Featured Articles

The Gamemasters

As the games industry matures, its history is beginning to be recorded. Joe Blancato discusses the book Dungeons and Dreamers, which tells the stories of some of the most influential game designers in history.

The Gamemasters

It all started with pencils and dice. Allen Varney takes a look at the heavy influence pen and paper gaming has had on modern video games, and at the strong presence of former pen and paper designers at all levels of the industry.

The Gamemasters

In this edition of The Contrarian, John Tynes discusses his past as a pen and paper designer, and how these designers impact the design of today's, and the future's, games.

The Gamemasters

In Part I of Death to the Games Industry, Greg Costikyan outlined the problems inherent in the current state of the industry. This week, he focuses on potential solutions.

Dungeons & Dollars

One of the worst effects piracy can have on the game industry is when quality titles are cancelled because a current one doesn't sell well enough. After a childhood of casual piracy, Joe Blancato relates his decision to hang up his digital eye-patch.

Dungeons & Dollars

Every year, dozens of gaming legends are subjected to cruel and unusual treatment in the name of profit. Dana Massey discusses the fate of these legends, who, like fading Hollywood actors, are increasingly forced into cameos for "name value."

Dungeons & Dollars

Regardless of what anyone tells you, There's no such thing as virtual commerce. Mark Wallace explains why, even in products we call virtual worlds, the commerce is very, very real.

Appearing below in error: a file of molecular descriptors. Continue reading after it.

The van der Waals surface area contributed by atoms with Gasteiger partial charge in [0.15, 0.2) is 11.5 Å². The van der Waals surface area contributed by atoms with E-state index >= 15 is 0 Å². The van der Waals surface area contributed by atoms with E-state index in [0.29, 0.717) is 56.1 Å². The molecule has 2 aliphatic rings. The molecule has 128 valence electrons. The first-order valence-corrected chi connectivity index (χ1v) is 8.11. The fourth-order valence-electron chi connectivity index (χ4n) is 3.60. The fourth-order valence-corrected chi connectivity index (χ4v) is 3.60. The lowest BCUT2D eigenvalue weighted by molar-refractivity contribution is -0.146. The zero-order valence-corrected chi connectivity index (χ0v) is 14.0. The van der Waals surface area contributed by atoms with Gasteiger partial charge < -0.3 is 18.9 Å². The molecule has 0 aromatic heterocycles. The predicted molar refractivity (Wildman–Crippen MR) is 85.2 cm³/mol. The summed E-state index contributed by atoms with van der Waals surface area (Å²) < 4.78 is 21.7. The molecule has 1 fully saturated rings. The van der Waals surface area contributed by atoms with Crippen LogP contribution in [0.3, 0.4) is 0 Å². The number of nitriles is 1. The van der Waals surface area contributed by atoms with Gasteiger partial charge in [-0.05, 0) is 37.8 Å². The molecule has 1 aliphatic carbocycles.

Dungeons & Dollars

Which designer personally made the most money last year from games he or she designed? It was probably some guy you never heard of who wrote a shareware game you never heard of. Allen Varney looks into the world of casual games.

Dungeons & Dollars

Two years ago Warren Spector said "The publishers have to die, or we are all doomed" - to cheers. At GDC, Greg Costikyan ranted on the problem - and received a standing ovation. What is the problem? And is there any way to address it?

Classical Studies

Modern gaming was born from the ashes of the Golden Age, with products from upstart companies like Nintendo, Sega, and Electronic Arts. To the games of 1983 to 1993, we owe an industry. They are our Greatest Generation.

Classical Studies

Ask a dozen developers what the greatest RPG ever created was, and you'll always find Planescape:Torment on the list. Chris Dahlen reflects on the story of this critical success, but commercial failure.

Classical Studies

Though only a brief part of mainstream gaming, Infocom's text adventures remain among the most clever and evocative gaming experiences for those that played them. Allen Varney looks at these classics, and the people that continue to create them.

Classical Studies

Everyone needs a formal education, but how does a gamer learn the tricks of the trade. By playing games, of course. Jim Rossignol reflects on the inspirational teachers of his past.

Classical Studies

Bungie's storytelling introductions to upcoming games have become classic. Nova Barlow provides the details on the Halo ARGs, and their connections to Marathon.

Classical Studies

Before Halo took the gaming world by storm, developer Bungie was refining its style on a similar series. Pat Miller looks at Marathon, a classic trilogy ahead of its time.